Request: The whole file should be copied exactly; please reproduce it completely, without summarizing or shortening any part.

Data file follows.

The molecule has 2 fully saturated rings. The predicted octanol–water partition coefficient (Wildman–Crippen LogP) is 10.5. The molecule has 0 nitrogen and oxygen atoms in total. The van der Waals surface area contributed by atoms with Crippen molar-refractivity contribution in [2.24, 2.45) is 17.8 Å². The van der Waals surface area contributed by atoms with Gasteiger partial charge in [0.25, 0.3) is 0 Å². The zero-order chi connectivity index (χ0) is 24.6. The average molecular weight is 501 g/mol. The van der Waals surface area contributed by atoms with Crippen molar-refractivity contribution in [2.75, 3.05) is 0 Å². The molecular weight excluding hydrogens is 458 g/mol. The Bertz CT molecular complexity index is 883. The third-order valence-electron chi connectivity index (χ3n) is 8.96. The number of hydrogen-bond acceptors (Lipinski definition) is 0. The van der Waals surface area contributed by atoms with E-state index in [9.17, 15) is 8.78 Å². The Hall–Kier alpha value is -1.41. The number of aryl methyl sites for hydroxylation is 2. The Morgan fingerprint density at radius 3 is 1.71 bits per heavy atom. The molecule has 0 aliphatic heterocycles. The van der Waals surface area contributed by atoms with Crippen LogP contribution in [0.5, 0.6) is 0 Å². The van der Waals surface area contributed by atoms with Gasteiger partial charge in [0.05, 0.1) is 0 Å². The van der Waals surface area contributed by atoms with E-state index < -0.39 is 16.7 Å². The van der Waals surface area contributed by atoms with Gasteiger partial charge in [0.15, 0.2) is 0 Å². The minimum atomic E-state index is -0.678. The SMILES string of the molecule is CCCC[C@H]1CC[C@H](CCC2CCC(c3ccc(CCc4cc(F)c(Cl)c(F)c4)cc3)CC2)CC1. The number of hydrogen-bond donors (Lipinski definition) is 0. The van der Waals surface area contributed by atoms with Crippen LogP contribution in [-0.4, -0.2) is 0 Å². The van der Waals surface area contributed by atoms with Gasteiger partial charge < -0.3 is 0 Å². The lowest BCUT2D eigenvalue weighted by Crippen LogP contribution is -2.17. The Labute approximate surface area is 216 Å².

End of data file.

The molecule has 2 fully saturated rings. The predicted octanol–water partition coefficient (Wildman–Crippen LogP) is 10.5. The molecule has 0 nitrogen and oxygen atoms in total. The van der Waals surface area contributed by atoms with Crippen molar-refractivity contribution in [2.24, 2.45) is 17.8 Å². The van der Waals surface area contributed by atoms with Gasteiger partial charge in [0.25, 0.3) is 0 Å². The zero-order chi connectivity index (χ0) is 24.6. The average molecular weight is 501 g/mol. The van der Waals surface area contributed by atoms with Crippen molar-refractivity contribution in [2.75, 3.05) is 0 Å². The molecular weight excluding hydrogens is 458 g/mol. The Bertz CT molecular complexity index is 883. The third-order valence-electron chi connectivity index (χ3n) is 8.96. The number of hydrogen-bond acceptors (Lipinski definition) is 0. The van der Waals surface area contributed by atoms with E-state index in [9.17, 15) is 8.78 Å². The Hall–Kier alpha value is -1.41. The number of aryl methyl sites for hydroxylation is 2. The Morgan fingerprint density at radius 3 is 1.71 bits per heavy atom. The molecule has 0 aliphatic heterocycles. The van der Waals surface area contributed by atoms with Crippen LogP contribution in [0.5, 0.6) is 0 Å². The van der Waals surface area contributed by atoms with Gasteiger partial charge in [0.05, 0.1) is 0 Å². The van der Waals surface area contributed by atoms with E-state index < -0.39 is 16.7 Å². The van der Waals surface area contributed by atoms with Gasteiger partial charge in [0.15, 0.2) is 0 Å². The minimum atomic E-state index is -0.678. The SMILES string of the molecule is CCCC[C@H]1CC[C@H](CCC2CCC(c3ccc(CCc4cc(F)c(Cl)c(F)c4)cc3)CC2)CC1. The number of hydrogen-bond donors (Lipinski definition) is 0. The van der Waals surface area contributed by atoms with Crippen LogP contribution in [-0.4, -0.2) is 0 Å². The van der Waals surface area contributed by atoms with Gasteiger partial charge < -0.3 is 0 Å². The lowest BCUT2D eigenvalue weighted by Crippen LogP contribution is -2.17. The Labute approximate surface area is 216 Å².